Harvard

Kloss, who posted an Instagram picture of herself studying at Harvard library, took Professor Anita Elberse’s course “The Business of Media, Entertainment and Sports,” which ran last week at Harvard Business School. Victoria’s Secret Angel Kloss recently said, “Tyra [Banks] did it. She [attended classes at] Harvard Business School. I can do it, too.” [NYP]

Though it’s entirely possible that he did attempt to overstep his bounds in a negotiation that went down like this:

“If I’m gonna do this for you I want a Cadillac. With the seat warmers.”
“You’ll get a Chrysler Sebring and you’ll like it.”
“Bull shit! Bull shit!”
“YOU WANT A DODGE STRATUS? ‘CAUSE WE CAN MAKE THAT HAPPEN.”
“No…no I’m sorry. I don’t know what I was thinking.”
“It’s okay, you’re emotional.”
“Do you think I can get it in red?”
“Sure, we’ll see what we can do.” Read more »

Yesterday we learned that Mathew Martoma, on trial for orchestrating “the largest insider trading scheme in history,” got himself expelled from Harvard Law School 15 years ago for creating fake transcripts to boost his grades. Obviously, this is not a great thing to have come to light if you are about to ask a jury to believe you are an innocent man, particularly if the judge presiding over your case is going to allow the story to be included by the prosecution.

But apparently changing his Civil Procedure grade from B to A (Contracts from B+ to A; Criminal Law B to A) was but a warm up for the deluge of lies the artist formerly known as Ajai Mathew Thomas would go on to tell! The subsequent ones, courtesy of the findings of Harvard’s administrative board, included:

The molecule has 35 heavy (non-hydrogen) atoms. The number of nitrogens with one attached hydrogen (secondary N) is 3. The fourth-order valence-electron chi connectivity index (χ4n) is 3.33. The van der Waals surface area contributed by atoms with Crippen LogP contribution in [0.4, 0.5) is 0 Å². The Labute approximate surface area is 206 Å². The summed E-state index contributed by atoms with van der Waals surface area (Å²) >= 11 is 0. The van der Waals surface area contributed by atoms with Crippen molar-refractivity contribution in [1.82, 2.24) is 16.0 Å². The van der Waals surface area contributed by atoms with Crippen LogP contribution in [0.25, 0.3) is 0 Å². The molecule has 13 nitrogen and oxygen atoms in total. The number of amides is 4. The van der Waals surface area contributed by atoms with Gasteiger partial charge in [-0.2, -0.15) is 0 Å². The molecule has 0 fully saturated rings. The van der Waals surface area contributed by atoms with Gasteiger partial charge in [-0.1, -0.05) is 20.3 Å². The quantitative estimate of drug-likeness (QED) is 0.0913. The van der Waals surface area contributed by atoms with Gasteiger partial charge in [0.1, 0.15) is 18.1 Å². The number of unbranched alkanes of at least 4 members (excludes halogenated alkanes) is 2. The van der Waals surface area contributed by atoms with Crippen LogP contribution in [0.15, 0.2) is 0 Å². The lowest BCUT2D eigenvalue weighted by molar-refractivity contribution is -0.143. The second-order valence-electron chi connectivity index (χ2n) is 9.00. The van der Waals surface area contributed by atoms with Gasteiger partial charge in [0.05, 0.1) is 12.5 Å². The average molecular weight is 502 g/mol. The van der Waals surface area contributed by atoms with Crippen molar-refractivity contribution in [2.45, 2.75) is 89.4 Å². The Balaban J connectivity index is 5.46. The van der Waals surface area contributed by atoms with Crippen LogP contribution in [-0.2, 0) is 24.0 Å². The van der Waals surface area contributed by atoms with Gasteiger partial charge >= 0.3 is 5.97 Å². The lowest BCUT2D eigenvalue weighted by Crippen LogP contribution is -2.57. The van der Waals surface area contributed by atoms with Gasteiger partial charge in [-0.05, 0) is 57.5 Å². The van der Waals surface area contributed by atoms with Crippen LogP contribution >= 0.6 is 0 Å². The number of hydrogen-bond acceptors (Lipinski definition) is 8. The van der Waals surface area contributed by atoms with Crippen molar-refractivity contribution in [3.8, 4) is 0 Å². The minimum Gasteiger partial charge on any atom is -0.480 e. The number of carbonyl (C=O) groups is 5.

• Claiming the fake transcript was only meant to be seen by his parents

Mr. Thomas asserts that he did not purposefully send the judges the altered transcript. He contends that they received it by accident. According to Mr. Thomas, he altered his transcript only for the purpose of deceiving his parents.

  • Blaming the mix up on his brother

At the end of December of in early January, Mr. Thomas’s application for a clerkship was sent to 23 judges in the United States Court of Appeals. The applications included the altered transcript. . . . Mr. Thomas has stated that it was his intention that the real transcript be sent with his applications. According to his statement, he arranged with his brother for the latter to prepare the packets of materials for mailing to each judge; his brother came across the altered transcript and, mistakenly believing that it was the real transcript, included it with the application.

  • Potentially the best lie among the lot, the one in which he said that after he was asked to interview with the judges who received the altered grades, he tried his hardest to come off as a candidate they wouldn’t want to hire…

On January 26 and 27, Mr. Thomas interviewed for a clerkship with Judge Sentelle, Judge Randolph, and Judge Ginsburg of the United States Court of Appeals for the D.C. Circuit. Mr. Thomas did not disclose to the judges that the transcript that they had received was not accurate…Mr. Thomas has stated that it was his intention, in order to avoid any harmful effect from the altered transcript, not to be offered a clerkship and that he tried not to be a successful candidate at the interviews.

  • …but damn it, they saw through his act!

Read more »